A volumetric flask is a piece of laboratory glassware mainly used to accurately measure specific quantities of liquids at a particular temperature.
It is mostly used in chemistry. A volumetric flask is much more precise when compared with beakers or Erlenmeyer flasks.
It is normally pear-shaped with a flat bottom. They are available in classes A and B where class A is recognized in being the highest in accuracy.
It is used in analytical chemistry for the preparation of the solutions. It is either made of glass or plastic and it is usually fitted with a stopper which is made from a chemically resistant plastic such as polypropylene other than glass.
Its long neck has a single ring graduation mark and a label. The label is meant to show the nominal volume, tolerance, calibration temperature, class, relevant, manufacturing standard, and the manufacturing logo.
A volumetric flask is basically characterized by having a bulb and a long neck. Although there are some with rounded bottoms, most volumetric flasks have a flattened bottom which enables them to be set onto a lab bench.
A volumetric flask should be calibrated before use so as to avoid introduction of systematic errors into the measurements and also reduce the random error inherent while using the instrument.
It is important to fill the volumetric flask twice the solution that you are about to fill with. Put the stopper on the opening and shake the flask.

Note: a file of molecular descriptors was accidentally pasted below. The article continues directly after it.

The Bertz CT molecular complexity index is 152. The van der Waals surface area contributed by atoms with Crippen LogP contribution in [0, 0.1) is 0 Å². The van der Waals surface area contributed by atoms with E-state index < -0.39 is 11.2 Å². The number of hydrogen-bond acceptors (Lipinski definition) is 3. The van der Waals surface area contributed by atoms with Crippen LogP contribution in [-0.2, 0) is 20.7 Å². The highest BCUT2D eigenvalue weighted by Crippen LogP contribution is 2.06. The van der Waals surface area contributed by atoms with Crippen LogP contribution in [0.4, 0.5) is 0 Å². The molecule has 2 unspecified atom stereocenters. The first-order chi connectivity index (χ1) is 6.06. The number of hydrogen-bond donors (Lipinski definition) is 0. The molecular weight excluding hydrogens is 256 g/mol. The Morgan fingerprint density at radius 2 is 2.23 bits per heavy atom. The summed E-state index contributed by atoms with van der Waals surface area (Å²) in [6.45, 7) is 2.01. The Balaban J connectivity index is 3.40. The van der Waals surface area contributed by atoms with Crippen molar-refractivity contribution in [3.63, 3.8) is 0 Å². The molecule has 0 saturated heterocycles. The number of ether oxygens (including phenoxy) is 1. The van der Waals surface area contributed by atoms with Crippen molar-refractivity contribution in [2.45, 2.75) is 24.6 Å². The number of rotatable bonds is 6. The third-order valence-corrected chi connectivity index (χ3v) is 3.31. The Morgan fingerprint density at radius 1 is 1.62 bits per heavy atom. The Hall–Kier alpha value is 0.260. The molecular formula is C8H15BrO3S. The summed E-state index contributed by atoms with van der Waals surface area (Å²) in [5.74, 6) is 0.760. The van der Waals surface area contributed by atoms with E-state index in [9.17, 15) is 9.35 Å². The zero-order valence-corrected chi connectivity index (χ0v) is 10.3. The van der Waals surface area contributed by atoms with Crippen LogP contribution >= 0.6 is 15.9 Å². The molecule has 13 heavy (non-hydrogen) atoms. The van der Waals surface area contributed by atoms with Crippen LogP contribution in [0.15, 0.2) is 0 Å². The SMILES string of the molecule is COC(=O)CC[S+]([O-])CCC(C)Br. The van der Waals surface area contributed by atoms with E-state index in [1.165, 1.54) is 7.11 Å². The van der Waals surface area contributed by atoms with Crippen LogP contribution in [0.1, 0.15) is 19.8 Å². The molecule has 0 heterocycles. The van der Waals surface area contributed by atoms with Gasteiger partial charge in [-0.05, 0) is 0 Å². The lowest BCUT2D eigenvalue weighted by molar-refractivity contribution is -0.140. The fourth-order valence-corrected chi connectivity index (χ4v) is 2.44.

This is important so that all the surface area inside the flask is covered. When you do this, you are sure that the solution will not be contaminated or diluted when you pour it on the volumetric flask.
Could you be wondering when it is the most appropriate time to use a plastic volumetric flask as opposed to glass flask?
Well, the plastic is much needed if you need to trace analysis on analysts at ppb levels that might be lost by adsorption on the glass surface.
How to use a volumetric flask
Since there are different sizes of volumetric flasks, begin by selecting the most appropriate size for your procedure. Next, measure and add the solute for the solution.
Add enough solvent to dissolve the solute. Keep adding the solvent until you get near the line marked on the volumetric flask. Fill the flask using a pipette. Ensure all liquid drain down from the sides of the flask…